I haven’t been able to ride for 4 days so was glad to get out today. I almost didn’t. My wife informed me that she needed to waste 2 hours of my time in the afternoon and when we arrived back home we had a short rain shower. This made me change my plan to do a longer trail ride up Great Hill and instead I resolved to stay local, riding 5 laps of the man made trails at Healey Nab. It’s remained wet most days but with an unseasonably strong wind the open ground has dried quickly. I knew that the trails would still have a lot of puddles and muddy patches, which would offer a variety in levels of grip.
Riding a completely wet trail is much like riding a dry one. A dry trail will offer plenty of grip around the whole of a corner whilst a totally wet corner will give much less grip but be fairly consistent in the level of grip as you progress around the corner. Today was going to be different. Some patches of ground would offer grip whilst other parts would give very little. This kind of condition needs a different approach to make fast progress.
I rode towards the hill on completely dry tarmac and went to the north end, fearing that the west side, with it’s open field to climb, would be too wet. Climbing to the trail head there were plenty of puddles, some mud patches but mainly it was just damp. Damp, hardpacked ground would give good grip whilst mud is bound to be slippery. Puddles can be very unpredictable since you can’t see what’s under water. Only one short stretch of mud on the climb was impassable and when I reached the top I set off down the back loop. The corners were quite well drained so fairly consistent in grip but the main downhills had far more in the way of mud patches. I rode 5 descents in total, using 3 different routes and climbed by 3 routes, also. I even managed to keep going on the hardest climb of all. 25 years ago it took me many attempts before I conquered this but I think 2 thing have helped me beat it on most of my recent tries. Undoubtedly better tyres and rear suspension have kept the rear wheel gripping where it might previously have spun. I also make sure I keep the pedals spinning with some aggression, especially on the hardest little rocky step, rather than trying to finess it around the obstacles. These 2 factors seem to combine to make it seem much easier than it was.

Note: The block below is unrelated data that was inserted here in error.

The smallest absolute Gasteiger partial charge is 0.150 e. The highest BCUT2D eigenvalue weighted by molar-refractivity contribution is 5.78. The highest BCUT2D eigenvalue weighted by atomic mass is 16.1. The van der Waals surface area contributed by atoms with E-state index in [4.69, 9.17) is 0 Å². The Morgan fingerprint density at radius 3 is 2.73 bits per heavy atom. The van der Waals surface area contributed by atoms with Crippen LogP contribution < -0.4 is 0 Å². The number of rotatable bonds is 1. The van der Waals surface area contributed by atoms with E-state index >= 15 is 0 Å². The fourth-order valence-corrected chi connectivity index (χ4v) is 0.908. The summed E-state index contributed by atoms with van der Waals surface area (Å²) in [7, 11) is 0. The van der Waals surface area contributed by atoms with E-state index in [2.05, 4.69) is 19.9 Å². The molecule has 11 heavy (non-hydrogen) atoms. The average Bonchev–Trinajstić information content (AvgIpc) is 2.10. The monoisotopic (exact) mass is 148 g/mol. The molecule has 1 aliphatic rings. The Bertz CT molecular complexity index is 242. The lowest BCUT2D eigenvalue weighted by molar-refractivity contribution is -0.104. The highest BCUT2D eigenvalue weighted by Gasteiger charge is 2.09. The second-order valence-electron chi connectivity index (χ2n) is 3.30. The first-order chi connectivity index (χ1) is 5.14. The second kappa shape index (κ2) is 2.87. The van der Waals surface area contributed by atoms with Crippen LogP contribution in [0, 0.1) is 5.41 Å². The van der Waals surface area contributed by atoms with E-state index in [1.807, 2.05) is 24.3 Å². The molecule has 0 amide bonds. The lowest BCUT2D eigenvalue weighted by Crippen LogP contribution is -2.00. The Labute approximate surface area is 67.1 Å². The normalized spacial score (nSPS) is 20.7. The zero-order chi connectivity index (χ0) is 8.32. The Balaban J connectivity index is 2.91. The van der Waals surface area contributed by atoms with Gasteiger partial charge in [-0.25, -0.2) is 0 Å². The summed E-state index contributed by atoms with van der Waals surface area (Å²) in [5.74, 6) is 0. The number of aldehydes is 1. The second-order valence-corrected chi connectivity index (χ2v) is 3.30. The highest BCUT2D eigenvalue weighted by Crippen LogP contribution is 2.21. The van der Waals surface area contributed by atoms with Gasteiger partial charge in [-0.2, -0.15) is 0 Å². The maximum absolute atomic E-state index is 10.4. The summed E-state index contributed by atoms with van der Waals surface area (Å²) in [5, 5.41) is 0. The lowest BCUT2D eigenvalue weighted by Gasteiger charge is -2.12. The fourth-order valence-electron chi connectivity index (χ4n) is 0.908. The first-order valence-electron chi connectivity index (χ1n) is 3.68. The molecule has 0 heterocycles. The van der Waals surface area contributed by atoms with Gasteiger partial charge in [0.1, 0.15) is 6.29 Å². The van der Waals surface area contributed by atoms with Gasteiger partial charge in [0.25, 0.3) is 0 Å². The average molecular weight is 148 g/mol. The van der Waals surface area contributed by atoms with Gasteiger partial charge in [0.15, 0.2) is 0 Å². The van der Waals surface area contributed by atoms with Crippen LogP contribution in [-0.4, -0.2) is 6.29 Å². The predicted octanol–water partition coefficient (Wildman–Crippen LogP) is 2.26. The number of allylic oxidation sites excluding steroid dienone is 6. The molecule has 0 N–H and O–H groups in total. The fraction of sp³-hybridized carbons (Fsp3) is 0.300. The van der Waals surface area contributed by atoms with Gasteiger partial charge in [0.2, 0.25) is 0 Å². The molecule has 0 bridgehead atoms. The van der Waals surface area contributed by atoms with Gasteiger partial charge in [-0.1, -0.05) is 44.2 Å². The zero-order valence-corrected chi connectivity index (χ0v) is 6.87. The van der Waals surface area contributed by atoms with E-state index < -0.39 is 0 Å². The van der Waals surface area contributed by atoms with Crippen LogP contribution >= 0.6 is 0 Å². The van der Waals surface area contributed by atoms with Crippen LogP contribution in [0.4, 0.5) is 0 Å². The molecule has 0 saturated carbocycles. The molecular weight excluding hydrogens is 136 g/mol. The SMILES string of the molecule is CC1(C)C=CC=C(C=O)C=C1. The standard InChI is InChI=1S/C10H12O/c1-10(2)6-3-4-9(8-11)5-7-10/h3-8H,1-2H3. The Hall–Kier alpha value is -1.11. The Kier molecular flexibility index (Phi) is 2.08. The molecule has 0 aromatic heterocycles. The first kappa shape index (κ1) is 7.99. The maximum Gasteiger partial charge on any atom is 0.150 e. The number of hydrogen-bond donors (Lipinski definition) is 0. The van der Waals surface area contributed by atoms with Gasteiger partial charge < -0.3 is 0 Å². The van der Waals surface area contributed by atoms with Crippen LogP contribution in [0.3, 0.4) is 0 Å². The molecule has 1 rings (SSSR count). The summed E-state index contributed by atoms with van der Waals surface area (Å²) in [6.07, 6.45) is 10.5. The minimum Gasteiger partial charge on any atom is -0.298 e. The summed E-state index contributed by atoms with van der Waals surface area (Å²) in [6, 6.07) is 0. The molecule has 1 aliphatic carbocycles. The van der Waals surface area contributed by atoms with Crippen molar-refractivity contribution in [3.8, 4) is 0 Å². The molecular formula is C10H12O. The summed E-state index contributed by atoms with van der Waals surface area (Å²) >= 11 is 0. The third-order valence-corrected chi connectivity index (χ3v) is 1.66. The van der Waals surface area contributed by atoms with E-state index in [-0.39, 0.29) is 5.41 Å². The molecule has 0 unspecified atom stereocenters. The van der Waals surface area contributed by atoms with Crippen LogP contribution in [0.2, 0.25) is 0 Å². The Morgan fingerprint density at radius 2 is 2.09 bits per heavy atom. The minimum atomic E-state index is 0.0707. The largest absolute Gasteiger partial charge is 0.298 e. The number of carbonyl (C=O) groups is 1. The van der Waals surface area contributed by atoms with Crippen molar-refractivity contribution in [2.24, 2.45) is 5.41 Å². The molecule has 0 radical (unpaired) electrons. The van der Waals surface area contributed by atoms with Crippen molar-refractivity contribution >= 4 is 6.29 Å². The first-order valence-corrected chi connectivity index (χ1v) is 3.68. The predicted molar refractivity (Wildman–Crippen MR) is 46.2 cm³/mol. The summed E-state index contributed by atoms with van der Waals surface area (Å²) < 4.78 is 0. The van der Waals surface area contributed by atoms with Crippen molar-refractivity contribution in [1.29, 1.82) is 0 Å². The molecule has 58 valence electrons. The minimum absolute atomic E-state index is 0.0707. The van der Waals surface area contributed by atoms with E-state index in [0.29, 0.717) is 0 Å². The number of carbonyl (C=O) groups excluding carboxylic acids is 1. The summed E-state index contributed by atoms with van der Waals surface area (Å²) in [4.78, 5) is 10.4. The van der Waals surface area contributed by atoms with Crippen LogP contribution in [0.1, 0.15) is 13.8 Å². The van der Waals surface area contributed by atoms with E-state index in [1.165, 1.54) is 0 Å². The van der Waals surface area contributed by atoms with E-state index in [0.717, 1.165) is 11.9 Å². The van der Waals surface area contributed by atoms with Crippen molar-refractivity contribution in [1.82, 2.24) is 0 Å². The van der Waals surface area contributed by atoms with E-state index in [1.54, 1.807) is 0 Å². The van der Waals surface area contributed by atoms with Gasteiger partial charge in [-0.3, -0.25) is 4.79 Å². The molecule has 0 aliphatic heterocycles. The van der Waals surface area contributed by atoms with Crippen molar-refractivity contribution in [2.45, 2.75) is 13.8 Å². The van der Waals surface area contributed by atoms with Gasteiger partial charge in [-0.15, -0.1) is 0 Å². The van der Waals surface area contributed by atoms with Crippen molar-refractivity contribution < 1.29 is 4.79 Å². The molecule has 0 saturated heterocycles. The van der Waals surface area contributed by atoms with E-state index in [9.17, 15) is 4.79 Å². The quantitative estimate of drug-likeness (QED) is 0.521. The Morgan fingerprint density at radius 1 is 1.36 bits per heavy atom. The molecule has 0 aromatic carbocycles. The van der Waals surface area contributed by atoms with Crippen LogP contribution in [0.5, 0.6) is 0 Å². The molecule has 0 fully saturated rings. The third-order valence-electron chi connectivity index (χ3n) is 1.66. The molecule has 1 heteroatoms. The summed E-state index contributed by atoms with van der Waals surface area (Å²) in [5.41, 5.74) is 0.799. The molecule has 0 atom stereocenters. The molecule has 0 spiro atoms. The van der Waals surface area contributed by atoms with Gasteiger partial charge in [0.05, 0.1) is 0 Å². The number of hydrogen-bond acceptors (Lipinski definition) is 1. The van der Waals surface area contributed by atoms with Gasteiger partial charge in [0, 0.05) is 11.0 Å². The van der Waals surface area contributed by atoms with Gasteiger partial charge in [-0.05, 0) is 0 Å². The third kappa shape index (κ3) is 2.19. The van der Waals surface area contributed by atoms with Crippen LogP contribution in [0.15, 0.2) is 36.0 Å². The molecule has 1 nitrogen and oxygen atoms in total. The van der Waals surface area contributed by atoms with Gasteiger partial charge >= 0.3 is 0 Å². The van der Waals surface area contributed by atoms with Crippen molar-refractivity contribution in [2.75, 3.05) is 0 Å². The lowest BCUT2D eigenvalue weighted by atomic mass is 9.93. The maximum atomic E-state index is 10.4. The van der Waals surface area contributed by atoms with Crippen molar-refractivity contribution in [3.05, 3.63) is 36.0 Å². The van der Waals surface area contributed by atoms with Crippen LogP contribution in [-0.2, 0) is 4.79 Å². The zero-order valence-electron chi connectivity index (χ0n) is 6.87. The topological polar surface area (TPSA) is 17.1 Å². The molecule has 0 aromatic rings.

So how did I ride the downhill corners with such a mixture of grippy and slippery? The thing to do is to study the trail a few bike lengths in front of you and decide where the grippy parts will be. You need to do your turning, putting the pressure on the tyres to grip, on the grippy parts then you can just ride over the slippery, muddy parts, not relying on them to give you the grip to turn. I regularly read Mountain Bike Rider magazine (MBR) and they’re always talking about “pushing” in corners. It confuses me a little because they seem to imply that you can push your weight down onto the trail all around a corner. This is surely impossible but what I was doing today was pushing the bike down onto the trail on the obvious grip points which I’d looked out for. I do this by riding with my arms bent, elbows out and my knees flexed. At a grip point I can extend my arms and legs a little, pushing through the bike and forcing the tyres onto the surface. This increases my grip and allows me to turn tighter and harder on those crucial grip points. On slippery points I can then do the opposite and drop my body back down to it’s original position because I’m not relying on the grip at these times. You need to coordinate your pushing with harder turning, to make it work. It’s a similar process to the way I use my arms and legs as additional suspension on the lumpy, bumpy trails at Healey Nab. It takes practice but in time becomes instinctive.
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